We thought the era of purportedly esoteric groups trashing the reputations of the leaders of other groups had passed, but a new blog shows that tradition is still alive and well. The blog, History of the Adepts, though “sponsored by the Church of Light” is really the mouthpiece of K. Paul Johnson. Paul Johnson has been struggling for relevancy in the theosophical world for some time, and having gone through a number of groups has now found a home at the Church of Light. While giving a lot of material that may bias the reader against Blavatsky’s claims [at the link above] he does not cite any exculpatory evidence on her behalf. Using Marion Meade as his authority (!), he quotes her saying that during a visit by C.C. Massey to Blavatsky and Olcott while in England in 1879,“as Massey was preparing to depart, she told him to reach into his overcoat pocket. To his amazed delight, he withdrew an inlaid Indian card case.” What he doesn’t tell is that Massey had suggested the item, “and this I can state positively—that no one but myself left the room after I had asked for the card-case.” (Massey, Light, August 30, 1884, p. 360.)
Johnson is also wrong when he states that the artist John “Varley and his wife Isabella (aunt of William Butler Yeats) were members of Blavatsky’s Inner Group.” For years Johnson has been defending his theory that Blavatsky’s Masters were a mask for Indian insurrectionists. This drew a strong rebuttal from Daniel Caldwell—K. Paul Johnson's House of Cards? The writer Beatrice Hastings was also incredulous about the claim that Blavatsky was sending letters encouraging deception while in India. Speaking of the correspondence attributed to her by the Coulombs, Hastings writes: It must be admitted that by producing these letters, if genuine, Madame and Monsieur Coulomb conclusively prove that both Mr. Hogg [Post-Master General of India], and Major Henderson, Chief of Police, with the whole Indian C.I.D at his orders, were criminally below their appointments. Here was a highly suspected Russian woman sending conspiratorial letters galore, and this during the years when we were fearing a Russian invasion of Afghanistan. And nobody “pinched” her! (The “Coulomb Pamphlet”, p. 69.)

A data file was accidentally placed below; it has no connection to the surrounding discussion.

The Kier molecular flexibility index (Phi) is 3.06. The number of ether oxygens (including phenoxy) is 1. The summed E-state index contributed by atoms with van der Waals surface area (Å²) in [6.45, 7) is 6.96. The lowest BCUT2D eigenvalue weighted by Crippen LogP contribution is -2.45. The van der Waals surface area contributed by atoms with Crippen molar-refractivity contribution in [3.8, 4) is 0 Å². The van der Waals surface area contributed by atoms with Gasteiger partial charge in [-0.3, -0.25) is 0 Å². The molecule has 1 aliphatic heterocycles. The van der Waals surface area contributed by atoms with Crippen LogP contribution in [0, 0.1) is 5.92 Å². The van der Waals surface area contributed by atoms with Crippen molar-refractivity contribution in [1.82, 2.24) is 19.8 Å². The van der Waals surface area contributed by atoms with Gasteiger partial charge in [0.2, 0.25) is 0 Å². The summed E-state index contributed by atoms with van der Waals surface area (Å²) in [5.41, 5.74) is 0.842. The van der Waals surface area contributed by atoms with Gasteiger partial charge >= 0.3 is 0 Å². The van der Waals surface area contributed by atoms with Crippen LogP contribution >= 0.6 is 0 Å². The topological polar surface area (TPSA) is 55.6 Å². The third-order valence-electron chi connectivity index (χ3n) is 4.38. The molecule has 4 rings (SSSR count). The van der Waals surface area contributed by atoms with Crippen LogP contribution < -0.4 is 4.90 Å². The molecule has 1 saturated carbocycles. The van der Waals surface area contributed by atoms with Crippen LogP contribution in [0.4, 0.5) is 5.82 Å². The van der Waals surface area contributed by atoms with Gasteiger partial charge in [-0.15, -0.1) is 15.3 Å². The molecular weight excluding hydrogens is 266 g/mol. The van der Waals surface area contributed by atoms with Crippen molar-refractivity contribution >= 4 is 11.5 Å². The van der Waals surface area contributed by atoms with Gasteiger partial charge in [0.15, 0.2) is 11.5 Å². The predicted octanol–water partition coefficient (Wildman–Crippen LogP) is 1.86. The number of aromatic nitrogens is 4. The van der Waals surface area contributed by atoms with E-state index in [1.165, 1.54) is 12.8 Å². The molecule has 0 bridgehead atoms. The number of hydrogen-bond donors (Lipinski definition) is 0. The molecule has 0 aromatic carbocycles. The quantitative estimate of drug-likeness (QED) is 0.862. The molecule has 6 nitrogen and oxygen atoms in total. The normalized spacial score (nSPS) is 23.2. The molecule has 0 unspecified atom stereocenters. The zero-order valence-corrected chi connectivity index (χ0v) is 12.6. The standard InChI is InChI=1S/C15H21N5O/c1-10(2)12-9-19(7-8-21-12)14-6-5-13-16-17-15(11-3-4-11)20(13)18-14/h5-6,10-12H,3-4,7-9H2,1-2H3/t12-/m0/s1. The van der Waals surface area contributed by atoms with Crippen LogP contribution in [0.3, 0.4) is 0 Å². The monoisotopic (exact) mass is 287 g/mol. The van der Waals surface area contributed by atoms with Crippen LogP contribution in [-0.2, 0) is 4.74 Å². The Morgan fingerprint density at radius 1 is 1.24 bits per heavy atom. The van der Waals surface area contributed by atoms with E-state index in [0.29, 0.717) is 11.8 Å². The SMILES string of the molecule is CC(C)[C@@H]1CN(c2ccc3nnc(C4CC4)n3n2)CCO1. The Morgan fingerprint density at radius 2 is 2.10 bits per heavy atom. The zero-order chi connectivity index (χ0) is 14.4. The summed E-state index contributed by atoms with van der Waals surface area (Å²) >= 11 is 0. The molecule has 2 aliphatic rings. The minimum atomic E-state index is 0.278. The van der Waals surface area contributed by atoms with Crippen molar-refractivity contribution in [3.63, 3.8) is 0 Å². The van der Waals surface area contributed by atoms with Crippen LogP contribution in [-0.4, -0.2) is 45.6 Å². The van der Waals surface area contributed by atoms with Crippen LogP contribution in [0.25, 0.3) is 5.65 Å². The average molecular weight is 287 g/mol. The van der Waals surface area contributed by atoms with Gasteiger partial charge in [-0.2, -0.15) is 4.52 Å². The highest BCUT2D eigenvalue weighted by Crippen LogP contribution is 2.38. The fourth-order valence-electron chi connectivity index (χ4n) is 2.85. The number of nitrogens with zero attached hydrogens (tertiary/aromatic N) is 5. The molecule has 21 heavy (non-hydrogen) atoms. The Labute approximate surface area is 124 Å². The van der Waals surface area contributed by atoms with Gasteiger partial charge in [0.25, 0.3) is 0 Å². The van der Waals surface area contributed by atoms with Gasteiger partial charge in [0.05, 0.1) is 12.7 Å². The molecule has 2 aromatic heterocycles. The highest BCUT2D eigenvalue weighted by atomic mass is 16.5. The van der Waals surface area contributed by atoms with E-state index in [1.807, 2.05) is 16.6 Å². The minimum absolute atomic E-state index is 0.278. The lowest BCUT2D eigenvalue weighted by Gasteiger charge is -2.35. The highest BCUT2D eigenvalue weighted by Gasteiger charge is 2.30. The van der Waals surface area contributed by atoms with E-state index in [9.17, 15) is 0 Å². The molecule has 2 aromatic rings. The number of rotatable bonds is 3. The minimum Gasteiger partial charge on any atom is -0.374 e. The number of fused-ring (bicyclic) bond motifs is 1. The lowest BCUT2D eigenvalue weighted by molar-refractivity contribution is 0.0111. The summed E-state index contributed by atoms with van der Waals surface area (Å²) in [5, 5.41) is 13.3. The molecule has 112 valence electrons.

Perhaps there is also an element of professional jealousy. Blavatsky was a great critic of T.H. Burgoyne, the alias of Thomas Henry Dalton (1855?-1895?), who was jailed in Leeds, England, and fled to America, and who figures in the transmission of the Church of Light. The sordid story is told in Godwin, Chanel, and Deveney’s The Hermetic Brotherhood of Luxor, pp. 33-39 (Dalton’s mug shot and police record is given on p. 351). Attempts like Johnson’s ultimately fail to satisfy for they do not answer the question that even Richard Hodgson had to acknowledge in his Report: “what has induced Madame Blavatsky to live so many laborious days in such a fantastic work of imposture?” (Hodgson, Report, p. 313.) Whatever it was, it wasn’t financial extortion.